When Maria Antonio Augusto’s husband passed away suddenly in 2005, Maria, now 39, had to figure out how to support five children on her own. She was thrust into a Mozambican workforce not necessarily structured to accommodate women. In the 15 years since her husband died, she has struggled to find a stable source of income, instead working a series of jobs that has included housekeeping, teaching and farming.
“I did house chores for other people for five years,” she says. “I taught children how to read and write in Portuguese for four years. Sometimes I also make and sell popsicles. … My mother has a rice field, so I help her with the farming as well, but our needs are more than what I can provide so my brother helps me sometimes.”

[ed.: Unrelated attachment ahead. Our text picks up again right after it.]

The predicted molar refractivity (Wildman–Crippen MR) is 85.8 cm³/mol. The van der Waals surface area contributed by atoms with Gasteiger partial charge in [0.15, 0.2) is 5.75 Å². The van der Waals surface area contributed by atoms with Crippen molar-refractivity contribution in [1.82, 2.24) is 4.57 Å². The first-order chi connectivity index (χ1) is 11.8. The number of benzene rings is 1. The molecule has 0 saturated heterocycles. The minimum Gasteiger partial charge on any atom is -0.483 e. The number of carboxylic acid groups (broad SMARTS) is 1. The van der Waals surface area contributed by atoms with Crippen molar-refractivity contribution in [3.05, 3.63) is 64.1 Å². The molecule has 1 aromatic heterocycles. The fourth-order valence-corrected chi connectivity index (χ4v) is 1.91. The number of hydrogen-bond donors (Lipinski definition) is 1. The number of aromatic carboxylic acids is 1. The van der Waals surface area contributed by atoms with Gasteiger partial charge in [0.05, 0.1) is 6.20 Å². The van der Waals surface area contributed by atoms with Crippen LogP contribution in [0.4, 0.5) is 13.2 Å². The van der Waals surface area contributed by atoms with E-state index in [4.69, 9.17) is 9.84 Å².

Maria and her family, which now includes a 6-month-old grandchild, live in Munhava Matope, a low-income and densely populated suburb of Beira, the largest city in central Mozambique. She’s managed over the years to bring in enough to keep her children in school, but as a grandmother, she says finding regular work is more difficult than ever.
“At my age I cannot find a job because no one will hire me,” Maria says. “For men it’s different because they would usually manage to find work, even if short-term jobs. Employers do not want women; they want men who are strong and can do hard work. If I were a man, I would have many more opportunities.”